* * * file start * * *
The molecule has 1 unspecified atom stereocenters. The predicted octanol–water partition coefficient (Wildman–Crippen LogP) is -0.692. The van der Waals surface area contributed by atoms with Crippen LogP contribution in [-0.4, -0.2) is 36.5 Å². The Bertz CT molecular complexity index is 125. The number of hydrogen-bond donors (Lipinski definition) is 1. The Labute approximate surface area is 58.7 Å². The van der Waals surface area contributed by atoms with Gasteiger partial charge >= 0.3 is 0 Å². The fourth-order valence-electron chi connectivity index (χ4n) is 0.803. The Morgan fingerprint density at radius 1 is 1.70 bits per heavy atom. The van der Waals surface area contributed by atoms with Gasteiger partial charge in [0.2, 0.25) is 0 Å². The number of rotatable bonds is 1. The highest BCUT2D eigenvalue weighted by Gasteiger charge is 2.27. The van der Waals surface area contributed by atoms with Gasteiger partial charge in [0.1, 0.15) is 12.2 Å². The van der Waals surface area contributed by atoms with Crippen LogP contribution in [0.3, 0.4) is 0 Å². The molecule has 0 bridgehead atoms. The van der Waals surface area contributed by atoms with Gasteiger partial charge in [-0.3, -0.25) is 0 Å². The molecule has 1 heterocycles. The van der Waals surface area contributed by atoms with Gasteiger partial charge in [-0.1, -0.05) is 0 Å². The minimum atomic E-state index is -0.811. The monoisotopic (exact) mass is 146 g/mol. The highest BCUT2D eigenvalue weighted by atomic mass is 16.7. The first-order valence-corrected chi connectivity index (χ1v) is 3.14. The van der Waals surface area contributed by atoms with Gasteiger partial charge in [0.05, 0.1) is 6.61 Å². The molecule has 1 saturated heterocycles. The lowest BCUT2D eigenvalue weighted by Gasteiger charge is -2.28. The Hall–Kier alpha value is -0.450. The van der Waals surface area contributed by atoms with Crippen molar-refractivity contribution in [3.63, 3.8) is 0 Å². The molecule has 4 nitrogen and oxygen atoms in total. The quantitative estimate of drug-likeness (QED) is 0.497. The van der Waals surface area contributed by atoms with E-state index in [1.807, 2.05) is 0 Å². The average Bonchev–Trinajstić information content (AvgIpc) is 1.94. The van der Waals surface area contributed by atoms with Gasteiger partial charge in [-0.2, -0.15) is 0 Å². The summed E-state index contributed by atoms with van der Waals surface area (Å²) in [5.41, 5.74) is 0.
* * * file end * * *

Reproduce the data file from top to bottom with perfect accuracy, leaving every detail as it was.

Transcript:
The molecule has 1 unspecified atom stereocenters. The predicted octanol–water partition coefficient (Wildman–Crippen LogP) is -0.692. The van der Waals surface area contributed by atoms with Crippen LogP contribution in [-0.4, -0.2) is 36.5 Å². The Bertz CT molecular complexity index is 125. The number of hydrogen-bond donors (Lipinski definition) is 1. The Labute approximate surface area is 58.7 Å². The van der Waals surface area contributed by atoms with Gasteiger partial charge >= 0.3 is 0 Å². The fourth-order valence-electron chi connectivity index (χ4n) is 0.803. The Morgan fingerprint density at radius 1 is 1.70 bits per heavy atom. The van der Waals surface area contributed by atoms with Gasteiger partial charge in [0.2, 0.25) is 0 Å². The number of rotatable bonds is 1. The highest BCUT2D eigenvalue weighted by Gasteiger charge is 2.27. The van der Waals surface area contributed by atoms with Gasteiger partial charge in [0.1, 0.15) is 12.2 Å². The van der Waals surface area contributed by atoms with Crippen LogP contribution in [0.3, 0.4) is 0 Å². The molecule has 0 bridgehead atoms. The van der Waals surface area contributed by atoms with Gasteiger partial charge in [-0.3, -0.25) is 0 Å². The molecule has 1 heterocycles. The van der Waals surface area contributed by atoms with Gasteiger partial charge in [-0.1, -0.05) is 0 Å². The minimum atomic E-state index is -0.811. The monoisotopic (exact) mass is 146 g/mol. The highest BCUT2D eigenvalue weighted by atomic mass is 16.7. The first-order valence-corrected chi connectivity index (χ1v) is 3.14. The van der Waals surface area contributed by atoms with Gasteiger partial charge in [0.05, 0.1) is 6.61 Å². The molecule has 1 saturated heterocycles. The lowest BCUT2D eigenvalue weighted by Gasteiger charge is -2.28. The Hall–Kier alpha value is -0.450. The van der Waals surface area contributed by atoms with Crippen molar-refractivity contribution in [3.63, 3.8) is 0 Å². The molecule has 4 nitrogen and oxygen atoms in total. The quantitative estimate of drug-likeness (QED) is 0.497. The van der Waals surface area contributed by atoms with E-state index in [1.807, 2.05) is 0 Å². The average Bonchev–Trinajstić information content (AvgIpc) is 1.94. The van der Waals surface area contributed by atoms with Gasteiger partial charge in [-0.2, -0.15) is 0 Å². The summed E-state index contributed by atoms with van der Waals surface area (Å²) in [5.41, 5.74) is 0.